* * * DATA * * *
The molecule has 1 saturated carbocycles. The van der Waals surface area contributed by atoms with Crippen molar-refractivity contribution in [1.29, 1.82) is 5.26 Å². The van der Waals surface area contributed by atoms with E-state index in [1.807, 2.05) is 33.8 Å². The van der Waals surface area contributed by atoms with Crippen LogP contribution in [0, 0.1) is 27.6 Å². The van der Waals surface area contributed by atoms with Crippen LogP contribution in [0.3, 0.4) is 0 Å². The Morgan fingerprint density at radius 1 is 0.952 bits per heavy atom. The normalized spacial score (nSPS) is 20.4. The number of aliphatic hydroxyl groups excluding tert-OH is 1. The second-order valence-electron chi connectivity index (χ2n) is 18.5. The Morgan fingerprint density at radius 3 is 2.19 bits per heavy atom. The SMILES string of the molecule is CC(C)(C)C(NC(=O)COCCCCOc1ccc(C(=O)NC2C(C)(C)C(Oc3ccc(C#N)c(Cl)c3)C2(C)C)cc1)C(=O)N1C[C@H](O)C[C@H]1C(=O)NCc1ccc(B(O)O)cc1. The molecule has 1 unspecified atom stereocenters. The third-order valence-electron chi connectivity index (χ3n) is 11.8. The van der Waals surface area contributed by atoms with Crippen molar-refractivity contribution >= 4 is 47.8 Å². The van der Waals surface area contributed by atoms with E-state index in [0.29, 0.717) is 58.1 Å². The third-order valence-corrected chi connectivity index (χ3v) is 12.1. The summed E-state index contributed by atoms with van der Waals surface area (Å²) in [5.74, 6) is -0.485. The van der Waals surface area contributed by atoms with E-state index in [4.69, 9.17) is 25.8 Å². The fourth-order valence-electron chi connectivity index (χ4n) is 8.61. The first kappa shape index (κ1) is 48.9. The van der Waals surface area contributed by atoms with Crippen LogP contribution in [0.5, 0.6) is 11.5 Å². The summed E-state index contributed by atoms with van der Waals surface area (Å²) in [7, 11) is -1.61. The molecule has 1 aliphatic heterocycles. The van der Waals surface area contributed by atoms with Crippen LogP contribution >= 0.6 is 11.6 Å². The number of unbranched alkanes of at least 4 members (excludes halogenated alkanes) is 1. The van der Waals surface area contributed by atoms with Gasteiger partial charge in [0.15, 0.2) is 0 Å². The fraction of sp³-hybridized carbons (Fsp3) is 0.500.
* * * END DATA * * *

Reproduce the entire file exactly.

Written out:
The molecule has 1 saturated carbocycles. The van der Waals surface area contributed by atoms with Crippen molar-refractivity contribution in [1.29, 1.82) is 5.26 Å². The van der Waals surface area contributed by atoms with E-state index in [1.807, 2.05) is 33.8 Å². The van der Waals surface area contributed by atoms with Crippen LogP contribution in [0, 0.1) is 27.6 Å². The van der Waals surface area contributed by atoms with Crippen LogP contribution in [0.3, 0.4) is 0 Å². The Morgan fingerprint density at radius 1 is 0.952 bits per heavy atom. The normalized spacial score (nSPS) is 20.4. The number of aliphatic hydroxyl groups excluding tert-OH is 1. The second-order valence-electron chi connectivity index (χ2n) is 18.5. The Morgan fingerprint density at radius 3 is 2.19 bits per heavy atom. The SMILES string of the molecule is CC(C)(C)C(NC(=O)COCCCCOc1ccc(C(=O)NC2C(C)(C)C(Oc3ccc(C#N)c(Cl)c3)C2(C)C)cc1)C(=O)N1C[C@H](O)C[C@H]1C(=O)NCc1ccc(B(O)O)cc1. The molecule has 1 unspecified atom stereocenters. The third-order valence-electron chi connectivity index (χ3n) is 11.8. The van der Waals surface area contributed by atoms with Crippen molar-refractivity contribution >= 4 is 47.8 Å². The van der Waals surface area contributed by atoms with E-state index in [0.29, 0.717) is 58.1 Å². The third-order valence-corrected chi connectivity index (χ3v) is 12.1. The summed E-state index contributed by atoms with van der Waals surface area (Å²) in [5.74, 6) is -0.485. The van der Waals surface area contributed by atoms with E-state index in [4.69, 9.17) is 25.8 Å². The fourth-order valence-electron chi connectivity index (χ4n) is 8.61. The first kappa shape index (κ1) is 48.9. The van der Waals surface area contributed by atoms with Crippen LogP contribution in [0.5, 0.6) is 11.5 Å². The summed E-state index contributed by atoms with van der Waals surface area (Å²) in [7, 11) is -1.61. The molecule has 1 aliphatic heterocycles. The van der Waals surface area contributed by atoms with Crippen LogP contribution >= 0.6 is 11.6 Å². The number of unbranched alkanes of at least 4 members (excludes halogenated alkanes) is 1. The van der Waals surface area contributed by atoms with Gasteiger partial charge in [0.15, 0.2) is 0 Å². The fraction of sp³-hybridized carbons (Fsp3) is 0.500.